Okay, the sky has officially fallen. Or the old gray lady has hit the deck, anyway. The New York Times published its first across-the-bottom front page ad this morning.
Everything in my journalism DNA wants to scream out against this incursion of consumerism on sacred news space. For years, I quietly cheered editors at my paper and elsewhere who bragged about fending off money-grubbing advertising managers who came begging each year for the chance to sell ads on section fronts. But now, with everybody hemoraging cash, the money grubbers are increasingly winning those fights.
And you know what? It's not the end of the world.
Print is increasingly our secondary product, anyway. Another ad, no matter where it appears, is not the enemy. A general lack of advertising will be our undoing, if anything.
The thing to be careful about is that we get additional revenue by taking the plunge. It seems like a no-brainer, but the situation might be more complicated than it appears.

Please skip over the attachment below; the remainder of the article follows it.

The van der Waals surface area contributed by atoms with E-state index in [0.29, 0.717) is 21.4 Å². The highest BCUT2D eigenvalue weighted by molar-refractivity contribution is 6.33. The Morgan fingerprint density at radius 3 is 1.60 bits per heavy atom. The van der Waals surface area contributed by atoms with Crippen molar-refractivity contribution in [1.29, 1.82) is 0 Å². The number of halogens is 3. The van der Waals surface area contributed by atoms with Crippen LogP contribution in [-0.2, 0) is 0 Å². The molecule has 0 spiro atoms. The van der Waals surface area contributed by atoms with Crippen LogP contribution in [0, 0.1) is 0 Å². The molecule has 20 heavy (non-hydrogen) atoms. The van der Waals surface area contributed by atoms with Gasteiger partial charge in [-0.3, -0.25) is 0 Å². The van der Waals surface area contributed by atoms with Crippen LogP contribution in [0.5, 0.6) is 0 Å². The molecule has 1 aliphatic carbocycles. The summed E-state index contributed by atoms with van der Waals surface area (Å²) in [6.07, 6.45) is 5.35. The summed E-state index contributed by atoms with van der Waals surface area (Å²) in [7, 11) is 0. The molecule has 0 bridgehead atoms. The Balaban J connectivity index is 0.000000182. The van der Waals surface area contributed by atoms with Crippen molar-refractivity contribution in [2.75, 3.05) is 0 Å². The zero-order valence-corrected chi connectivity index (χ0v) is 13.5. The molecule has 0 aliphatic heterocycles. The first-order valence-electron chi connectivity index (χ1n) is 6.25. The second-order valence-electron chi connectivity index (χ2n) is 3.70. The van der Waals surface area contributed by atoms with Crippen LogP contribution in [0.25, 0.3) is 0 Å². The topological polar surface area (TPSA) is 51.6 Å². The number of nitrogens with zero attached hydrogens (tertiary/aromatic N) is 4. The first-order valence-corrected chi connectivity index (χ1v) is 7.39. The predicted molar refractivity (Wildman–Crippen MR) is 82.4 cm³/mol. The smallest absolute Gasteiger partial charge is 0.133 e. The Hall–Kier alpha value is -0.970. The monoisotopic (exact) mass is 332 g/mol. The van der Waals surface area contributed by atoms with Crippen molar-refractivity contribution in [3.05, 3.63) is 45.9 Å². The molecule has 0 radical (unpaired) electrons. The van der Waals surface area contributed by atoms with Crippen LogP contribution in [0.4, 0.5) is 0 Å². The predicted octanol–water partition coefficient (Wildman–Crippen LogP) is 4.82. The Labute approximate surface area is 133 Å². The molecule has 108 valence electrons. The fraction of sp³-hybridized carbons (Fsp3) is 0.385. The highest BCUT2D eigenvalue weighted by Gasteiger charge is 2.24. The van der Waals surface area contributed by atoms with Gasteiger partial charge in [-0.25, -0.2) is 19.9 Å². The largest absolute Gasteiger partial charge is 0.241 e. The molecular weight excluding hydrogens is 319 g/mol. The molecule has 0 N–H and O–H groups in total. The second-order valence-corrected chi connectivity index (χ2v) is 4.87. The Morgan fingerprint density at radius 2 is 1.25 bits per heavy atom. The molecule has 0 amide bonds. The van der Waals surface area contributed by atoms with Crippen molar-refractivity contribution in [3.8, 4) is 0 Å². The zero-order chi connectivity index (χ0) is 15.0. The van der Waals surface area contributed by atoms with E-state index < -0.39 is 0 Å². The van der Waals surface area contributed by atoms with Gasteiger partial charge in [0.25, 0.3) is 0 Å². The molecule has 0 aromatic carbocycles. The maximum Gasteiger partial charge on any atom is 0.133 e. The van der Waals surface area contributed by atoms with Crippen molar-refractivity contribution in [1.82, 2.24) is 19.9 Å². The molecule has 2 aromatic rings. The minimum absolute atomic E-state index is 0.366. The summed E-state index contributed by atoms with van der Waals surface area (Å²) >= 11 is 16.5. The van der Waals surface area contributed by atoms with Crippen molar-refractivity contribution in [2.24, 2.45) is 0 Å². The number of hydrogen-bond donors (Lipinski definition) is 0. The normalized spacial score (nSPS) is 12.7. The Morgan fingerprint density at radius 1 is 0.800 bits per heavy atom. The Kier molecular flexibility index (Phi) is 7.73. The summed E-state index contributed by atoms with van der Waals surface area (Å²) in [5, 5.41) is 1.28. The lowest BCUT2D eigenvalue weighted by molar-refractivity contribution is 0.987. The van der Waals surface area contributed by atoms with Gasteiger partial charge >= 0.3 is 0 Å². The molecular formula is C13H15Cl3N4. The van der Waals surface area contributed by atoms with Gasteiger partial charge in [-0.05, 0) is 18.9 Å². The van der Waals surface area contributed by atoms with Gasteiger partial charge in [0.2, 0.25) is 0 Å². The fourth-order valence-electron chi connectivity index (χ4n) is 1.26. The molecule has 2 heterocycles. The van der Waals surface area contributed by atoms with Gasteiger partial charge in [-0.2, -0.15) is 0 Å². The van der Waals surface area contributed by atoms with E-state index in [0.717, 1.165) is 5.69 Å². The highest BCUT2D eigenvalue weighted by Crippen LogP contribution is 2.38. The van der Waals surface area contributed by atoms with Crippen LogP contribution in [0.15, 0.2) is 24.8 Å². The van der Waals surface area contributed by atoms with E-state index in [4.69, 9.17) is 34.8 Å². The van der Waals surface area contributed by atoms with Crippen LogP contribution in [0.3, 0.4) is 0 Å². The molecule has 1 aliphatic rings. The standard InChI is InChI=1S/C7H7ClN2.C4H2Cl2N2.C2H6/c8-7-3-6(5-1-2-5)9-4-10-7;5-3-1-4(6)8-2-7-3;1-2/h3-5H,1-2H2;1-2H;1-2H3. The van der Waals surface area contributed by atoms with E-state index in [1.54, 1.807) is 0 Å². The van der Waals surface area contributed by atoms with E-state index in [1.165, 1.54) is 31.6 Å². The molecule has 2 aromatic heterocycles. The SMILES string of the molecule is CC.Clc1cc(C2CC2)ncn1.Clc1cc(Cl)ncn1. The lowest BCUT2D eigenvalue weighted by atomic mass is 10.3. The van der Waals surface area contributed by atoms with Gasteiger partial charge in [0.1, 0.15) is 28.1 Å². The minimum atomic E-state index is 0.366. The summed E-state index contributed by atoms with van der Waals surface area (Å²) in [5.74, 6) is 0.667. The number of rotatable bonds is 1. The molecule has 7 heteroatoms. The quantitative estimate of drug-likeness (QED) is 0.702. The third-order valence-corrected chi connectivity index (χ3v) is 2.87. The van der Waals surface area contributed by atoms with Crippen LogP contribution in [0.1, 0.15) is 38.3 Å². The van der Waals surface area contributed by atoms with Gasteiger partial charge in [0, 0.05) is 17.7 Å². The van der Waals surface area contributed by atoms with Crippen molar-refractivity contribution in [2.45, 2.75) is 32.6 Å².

In a recession, there's a chance that if we open new space on the front, some existing advertisers will merely move from the inside to a better position. Incremental revenue gains might be small -- or nonexistent -- as we struggle to keep the big advertisers we have now in the fold.
In that case, we've given away a valuable piece of property and gained little in return. So it's the business-side guys, rather than the editors, who will need to know when to say "no" in the months ahead. Because we all know, in the wake of the Times' decision, pressure will be on everybody else to start offering the same perks before long.